Posts Tagged ‘pattern glass’

Small compote with wood base, c.1915

Sunday, July 19th, 2020

This small EAPG (Early American Pattern Glass) compote or candy dish was made in Pittsburgh, Pennsylvania, by the United States Glass Co., c.1915. Made affordable to the masses by simulating more expensive cut glass, EAPG was immediately popular and thousands of patterns were manufactured in every conceivable shape and style. This example is in the Australian Sweetmeat pattern and stands 6 inches high with a 4.5 inch opening.

At some point in its early life, the cover went missing and the glass base broke off. A replacement base, made from 2 pieces of carved wood, was most likely created at home. Originally painted black, the octagonal shape mimics the pattern in the glass.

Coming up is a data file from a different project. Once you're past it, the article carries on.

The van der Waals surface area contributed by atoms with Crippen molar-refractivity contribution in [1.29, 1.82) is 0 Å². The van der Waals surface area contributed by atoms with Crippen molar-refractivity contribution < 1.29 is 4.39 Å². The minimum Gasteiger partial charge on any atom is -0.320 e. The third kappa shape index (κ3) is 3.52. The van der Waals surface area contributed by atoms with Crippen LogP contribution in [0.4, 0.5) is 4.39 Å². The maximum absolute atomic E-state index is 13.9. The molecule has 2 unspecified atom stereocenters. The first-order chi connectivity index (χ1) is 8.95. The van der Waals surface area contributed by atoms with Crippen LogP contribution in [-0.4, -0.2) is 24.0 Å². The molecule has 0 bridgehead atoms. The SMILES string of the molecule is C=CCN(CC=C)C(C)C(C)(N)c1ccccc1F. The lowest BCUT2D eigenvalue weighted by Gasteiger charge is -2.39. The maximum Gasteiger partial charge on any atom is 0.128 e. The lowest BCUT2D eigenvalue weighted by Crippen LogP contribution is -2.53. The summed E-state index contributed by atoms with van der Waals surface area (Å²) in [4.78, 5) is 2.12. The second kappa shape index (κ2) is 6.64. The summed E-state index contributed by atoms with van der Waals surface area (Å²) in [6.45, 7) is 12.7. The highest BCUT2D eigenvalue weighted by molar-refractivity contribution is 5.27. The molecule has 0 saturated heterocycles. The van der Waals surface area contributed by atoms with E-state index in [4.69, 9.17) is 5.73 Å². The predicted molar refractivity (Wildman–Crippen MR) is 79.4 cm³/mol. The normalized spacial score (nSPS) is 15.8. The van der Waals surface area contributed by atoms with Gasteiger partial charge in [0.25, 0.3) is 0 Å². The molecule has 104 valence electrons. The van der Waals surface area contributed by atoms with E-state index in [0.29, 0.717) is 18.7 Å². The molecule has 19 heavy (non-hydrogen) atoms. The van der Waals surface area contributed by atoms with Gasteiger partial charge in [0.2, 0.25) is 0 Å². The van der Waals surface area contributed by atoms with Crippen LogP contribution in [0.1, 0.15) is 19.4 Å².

This compote of similar form and pattern suggests with the original cover and base on mine might have looked like.

Photo courtesy of Early American Pattern Glass Society

Pressed glass “Liberty Bell” goblet, c.1876

Monday, March 15th, 2010

This pressed glass goblet was made by Gillinder & Co. for the Philadelphia Centennial Exposition in 1876 as a commemorative souvenir. It is embossed with the Liberty Bell on one side and and printed “Declaration of Independence, 100 Years Ago, 1776-1876” on the other side.

Goblet measures 7-3/4″ high.

After the glass was most likely dropped and the original glass base shattered, a refined turned mahogany wood replacement base was attached.

This complete identical goblet shows what the glass base looked like.

Photo courtesy of Ruby Lane